Many versions of the Ramayana appear in the medieval literatures of eastern India, such as Assamese, Bengali and Oriya. The various renderings of the epic, whet her in its full narrative and thematic range or as selected episodes, by such poe ts as Madhav Kandali (14th c.) and Sankaradeva (16th c.) of Assam, Krttibasa (16t h c.) of Bengal, and Balarama Dasa (16th c.) of Orissa, made the Ramayana a widel y accessible repository of religious and social ideas for mass audiences. Although the majority of these versions is in rhyming couplets, there are dramatic versions as well, such as the ankiya nata plays of Assam and the musical dramas of Orissa. Even the poetic versions may be viewed as performance scripts, recited as they were--and still are--to audiences.Sally J. Goldman, University of California at Berkeley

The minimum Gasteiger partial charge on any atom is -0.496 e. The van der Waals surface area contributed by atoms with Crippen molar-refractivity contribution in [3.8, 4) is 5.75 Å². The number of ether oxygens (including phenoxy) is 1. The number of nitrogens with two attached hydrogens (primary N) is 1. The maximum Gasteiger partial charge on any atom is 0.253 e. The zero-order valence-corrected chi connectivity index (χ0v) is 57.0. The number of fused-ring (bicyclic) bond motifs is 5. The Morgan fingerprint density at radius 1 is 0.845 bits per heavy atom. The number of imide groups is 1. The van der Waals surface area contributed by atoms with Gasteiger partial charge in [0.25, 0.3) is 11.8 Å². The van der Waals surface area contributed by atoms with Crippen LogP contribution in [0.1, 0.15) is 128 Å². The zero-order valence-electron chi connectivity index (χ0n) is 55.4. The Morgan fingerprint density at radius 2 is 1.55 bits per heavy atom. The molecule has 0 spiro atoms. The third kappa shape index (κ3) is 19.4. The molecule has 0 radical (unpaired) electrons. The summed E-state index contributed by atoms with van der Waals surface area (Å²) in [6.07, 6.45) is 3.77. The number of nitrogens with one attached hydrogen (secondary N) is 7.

While the common source for most of the eastern Ramayanas is Valmiki's Ramayana in its Gaudian recension, the later versions borrowed frequently from apocryphal legends and oral traditions. They draw heavily upon both bhakti and Shakta sources, the first represented mainly by the Adhyatma Ramayana and Tulsidasa's devotional version, the second by the Adbhuta Ramayana and various Shakta puranas. With the passage of time, the influence of bhakti culture became more pronounced, leading to such inventions as the portrayal of Ravana as a secret devotee of Rama, borrowed from the Adhyatma Ramayana, and the similar "demon devotee" motif in Bengali and Oriya versions which present the demon sons of Ravana as fervent, open, bhaktas whose highest wish is death at the hands of Rama. The mode of bhakti they display is not discussed in the Gaudian Vaishnava theoretical literature and seems to have ultimately developed from ideas